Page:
There are, judging by the events of this weekend, dreamers on both sides of the Tasman.
In New Zealand they are of the creative, imaginative kind, working small miracles on the field with their footwork, timing and bravery.
In Australia they are of the delusional kind, sitting in boardrooms and losing whatever tenuous grip they once held on reality.
It's not that New Zealand Rugby needed statement performances from their Super Rugby teams to justify their decision to go it alone next year, but they got them all the same.
We saw two compelling games that were rich with rugby intelligence, technical expertise and instinctive genius.
The rugby wasn't relentlessly brilliant in either Wellington or Hamilton, but it was fast, intense, punctuated with moments of magic and fantastically unpredictable and dramatic.
It was a weekend of rugby as imagined by Alfred Hitchcock – full of plot twists and the unexpected. Classic thrillers that meant you could never sit easy and underpinning it all was quality football.
It was the sort of rugby everyone has craved for years, but has been denied by the presence of too many teams with greater potential in their balance sheets than in their playing rosters.
And the rugby is delivering because there's a lot of good players in this country. A lot of good coaches, too, and the combination produces rugby teams that have such a strong sense of what they are trying to do and players with the skills and confidence to back themselves to play what they see.
Jordie Barrett, who not so long ago was plagued by an impetuous streak to try the impossible, is now playing with such maturity and patience that he currently looks to be ahead of his brother in the national pecking order at fullback.
If Ngani Laumape wasn't in Ian Foster's plans before, he will be now. Everyone knew he was a tank but his ability to step and accelerate as he did so brilliantly to score the opening try of the game in Wellington, was a major surprise.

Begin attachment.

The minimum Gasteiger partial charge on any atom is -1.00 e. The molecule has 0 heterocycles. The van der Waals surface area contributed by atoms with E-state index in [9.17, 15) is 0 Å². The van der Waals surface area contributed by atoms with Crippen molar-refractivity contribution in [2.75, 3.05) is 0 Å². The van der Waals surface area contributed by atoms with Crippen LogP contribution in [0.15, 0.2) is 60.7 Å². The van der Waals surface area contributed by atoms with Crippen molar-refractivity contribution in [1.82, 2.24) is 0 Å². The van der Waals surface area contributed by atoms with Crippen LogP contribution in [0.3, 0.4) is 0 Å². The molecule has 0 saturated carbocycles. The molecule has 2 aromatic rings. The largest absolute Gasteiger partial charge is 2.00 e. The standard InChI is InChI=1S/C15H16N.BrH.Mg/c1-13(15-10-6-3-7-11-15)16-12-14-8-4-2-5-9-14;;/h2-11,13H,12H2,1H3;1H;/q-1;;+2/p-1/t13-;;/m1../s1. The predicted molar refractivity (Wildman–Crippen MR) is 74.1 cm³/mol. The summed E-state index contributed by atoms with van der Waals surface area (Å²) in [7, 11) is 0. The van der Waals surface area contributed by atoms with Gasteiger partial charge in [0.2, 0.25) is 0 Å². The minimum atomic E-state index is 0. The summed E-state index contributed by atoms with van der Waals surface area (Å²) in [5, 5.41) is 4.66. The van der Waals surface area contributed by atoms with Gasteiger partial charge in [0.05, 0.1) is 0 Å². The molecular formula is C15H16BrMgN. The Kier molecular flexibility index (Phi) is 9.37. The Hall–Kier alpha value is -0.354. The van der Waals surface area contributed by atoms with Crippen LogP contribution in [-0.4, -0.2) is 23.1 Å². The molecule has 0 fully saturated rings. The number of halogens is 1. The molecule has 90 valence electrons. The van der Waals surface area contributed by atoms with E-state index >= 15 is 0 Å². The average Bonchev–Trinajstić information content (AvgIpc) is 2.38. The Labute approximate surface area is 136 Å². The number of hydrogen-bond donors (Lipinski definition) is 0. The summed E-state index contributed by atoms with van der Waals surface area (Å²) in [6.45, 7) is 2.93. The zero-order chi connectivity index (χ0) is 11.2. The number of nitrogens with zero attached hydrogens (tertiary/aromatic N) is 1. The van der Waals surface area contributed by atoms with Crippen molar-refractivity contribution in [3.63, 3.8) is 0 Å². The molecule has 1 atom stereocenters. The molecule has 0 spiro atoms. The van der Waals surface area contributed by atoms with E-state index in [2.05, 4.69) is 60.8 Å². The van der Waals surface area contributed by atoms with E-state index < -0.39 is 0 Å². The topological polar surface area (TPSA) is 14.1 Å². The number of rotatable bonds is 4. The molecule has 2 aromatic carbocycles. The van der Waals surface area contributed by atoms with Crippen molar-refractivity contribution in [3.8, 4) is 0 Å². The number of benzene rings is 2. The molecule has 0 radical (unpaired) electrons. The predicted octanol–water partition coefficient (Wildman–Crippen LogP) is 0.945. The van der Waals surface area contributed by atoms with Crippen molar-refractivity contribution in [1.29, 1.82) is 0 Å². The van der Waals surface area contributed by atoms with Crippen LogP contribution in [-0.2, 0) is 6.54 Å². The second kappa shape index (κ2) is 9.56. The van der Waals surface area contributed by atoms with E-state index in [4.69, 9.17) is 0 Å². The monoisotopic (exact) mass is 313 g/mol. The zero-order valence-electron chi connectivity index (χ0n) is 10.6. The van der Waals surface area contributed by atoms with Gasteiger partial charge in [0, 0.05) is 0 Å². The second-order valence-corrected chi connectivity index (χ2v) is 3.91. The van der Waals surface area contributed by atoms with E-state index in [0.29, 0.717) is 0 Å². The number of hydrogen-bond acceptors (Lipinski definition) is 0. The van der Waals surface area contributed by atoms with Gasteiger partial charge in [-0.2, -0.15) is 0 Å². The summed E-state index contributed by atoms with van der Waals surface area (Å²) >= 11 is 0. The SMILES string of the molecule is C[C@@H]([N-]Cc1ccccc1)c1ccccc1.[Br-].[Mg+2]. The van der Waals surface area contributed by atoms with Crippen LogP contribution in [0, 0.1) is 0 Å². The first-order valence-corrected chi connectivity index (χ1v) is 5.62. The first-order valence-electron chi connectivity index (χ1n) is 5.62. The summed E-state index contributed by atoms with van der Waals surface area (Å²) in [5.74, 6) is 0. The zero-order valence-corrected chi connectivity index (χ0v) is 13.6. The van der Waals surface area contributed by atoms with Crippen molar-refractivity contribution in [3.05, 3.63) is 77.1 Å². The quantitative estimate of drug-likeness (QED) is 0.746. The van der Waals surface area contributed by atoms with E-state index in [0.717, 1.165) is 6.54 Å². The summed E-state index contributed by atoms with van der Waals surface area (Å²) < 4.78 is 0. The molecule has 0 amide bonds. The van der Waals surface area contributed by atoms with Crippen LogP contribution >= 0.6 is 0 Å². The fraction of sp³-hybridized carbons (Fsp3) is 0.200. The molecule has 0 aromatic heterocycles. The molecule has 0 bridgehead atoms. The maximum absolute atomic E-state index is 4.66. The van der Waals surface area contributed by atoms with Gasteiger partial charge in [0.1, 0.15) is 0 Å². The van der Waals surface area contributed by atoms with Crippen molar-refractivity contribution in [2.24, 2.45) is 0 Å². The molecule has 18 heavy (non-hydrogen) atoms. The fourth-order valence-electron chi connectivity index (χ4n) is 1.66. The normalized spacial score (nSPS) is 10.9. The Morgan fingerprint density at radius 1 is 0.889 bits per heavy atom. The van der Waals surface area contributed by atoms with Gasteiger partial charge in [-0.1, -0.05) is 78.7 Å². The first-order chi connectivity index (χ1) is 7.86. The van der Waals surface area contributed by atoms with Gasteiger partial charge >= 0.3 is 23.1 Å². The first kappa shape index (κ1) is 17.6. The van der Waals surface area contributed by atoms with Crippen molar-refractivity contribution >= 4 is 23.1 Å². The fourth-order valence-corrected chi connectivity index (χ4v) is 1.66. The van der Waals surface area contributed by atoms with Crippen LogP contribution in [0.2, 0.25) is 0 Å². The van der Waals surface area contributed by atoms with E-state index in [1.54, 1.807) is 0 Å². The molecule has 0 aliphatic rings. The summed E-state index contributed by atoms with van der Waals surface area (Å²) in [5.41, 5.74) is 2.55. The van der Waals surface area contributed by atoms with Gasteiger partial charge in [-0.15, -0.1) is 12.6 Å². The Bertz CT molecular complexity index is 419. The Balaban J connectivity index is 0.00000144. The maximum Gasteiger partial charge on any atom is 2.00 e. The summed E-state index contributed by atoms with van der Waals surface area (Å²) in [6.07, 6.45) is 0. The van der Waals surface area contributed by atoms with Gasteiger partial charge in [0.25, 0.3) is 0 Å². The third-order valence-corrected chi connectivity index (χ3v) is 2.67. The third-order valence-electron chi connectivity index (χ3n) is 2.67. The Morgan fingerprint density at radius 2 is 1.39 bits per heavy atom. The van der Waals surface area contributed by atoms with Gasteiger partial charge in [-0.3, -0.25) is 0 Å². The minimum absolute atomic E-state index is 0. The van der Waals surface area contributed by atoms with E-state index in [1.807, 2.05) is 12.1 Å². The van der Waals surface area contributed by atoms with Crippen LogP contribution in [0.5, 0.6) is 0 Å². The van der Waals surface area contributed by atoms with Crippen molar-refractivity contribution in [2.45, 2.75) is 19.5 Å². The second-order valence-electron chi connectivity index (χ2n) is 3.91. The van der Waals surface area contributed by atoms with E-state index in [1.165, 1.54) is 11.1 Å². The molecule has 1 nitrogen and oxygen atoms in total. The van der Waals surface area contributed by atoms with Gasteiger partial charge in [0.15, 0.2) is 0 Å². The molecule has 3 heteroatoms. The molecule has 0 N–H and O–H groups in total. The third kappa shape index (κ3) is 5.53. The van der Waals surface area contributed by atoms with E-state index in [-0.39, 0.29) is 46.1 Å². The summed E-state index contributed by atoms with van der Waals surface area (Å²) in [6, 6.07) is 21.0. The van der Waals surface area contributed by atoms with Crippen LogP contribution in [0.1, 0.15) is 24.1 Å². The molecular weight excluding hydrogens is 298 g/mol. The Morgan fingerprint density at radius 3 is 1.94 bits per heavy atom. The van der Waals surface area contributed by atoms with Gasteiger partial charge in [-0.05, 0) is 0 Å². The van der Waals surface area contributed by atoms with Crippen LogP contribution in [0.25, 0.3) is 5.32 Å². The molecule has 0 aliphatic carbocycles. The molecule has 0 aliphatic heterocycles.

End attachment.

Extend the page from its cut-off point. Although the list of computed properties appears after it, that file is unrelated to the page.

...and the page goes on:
And that's the thing about New Zealand rugby at the moment, it's refining promising talent such as Barrett and Laumape, rejuvenating established players such as Aaron Smith and Patrick Tuipulotu and unearthing new stars such as Lachlan Boshier and Will Jordan.
If the Chiefs, based on their table position in Super Rugby Aotearoa are the weakest franchise in the country then the game here is in phenomenally rude health.
There's no easy game to be had in New Zealand and this is why Super Rugby Aotearoa has gripped the nation.
There's no respite and nowhere to hide and this is the bit that is being lost on the Australians at the moment.
New Zealand is delivering the original Super Rugby blueprint of the best provincial sides playing the best provincial sides and the Australians are dreaming if they think they have five teams that can play at this level.
They are dreaming if they think they have two teams that can play at this level, given that Australian sides won just once in 45 games on New Zealand soil between 2015 and 2018.
In 2017 Australian sides didn't record a single win against New Zealand opposition and in 2018, they posted just three victories.
Australia is clearly outraged at being turfed out of Super Rugby and forced to reapply as it were, but they are dreaming if they think they can win any support for their argument that they are the victims of Kiwi arrogance.
They are victims of their own shortcomings and lack of rugby success. They are, if anything, victims of their ambition far outweighing their ability and if they were to be invited en masse again to partake in Super Rugby Aotearoa next year, they would just be victims. Thumped every week and outclassed by the colossal weight of rugby talent in New Zealand.
The most conclusive proof there is now unsustainably deluded thinking at the heart of the game in Australia is the claim that it is madness for an Auckland-based Pacific Island team to be in Super Rugby next year.
Rugby Australia chairman Hamish McLennan said that putting a Pasifika team in Manukau would be detrimental to the Blues and basing it in Sydney would make more sense.
He needs a lie down and a cup of tea obviously. Auckland is the most prolific producer of rugby talent on the planet and about 40 per cent of all New Zealand's professional players come out of the city's 1A First XV competition.
A fair amount of Australia's professional players do too and maybe McLennan should stop dreaming that Sydney can have two Super Rugby teams when, in 25 years of trying, it hasn't managed to produce one.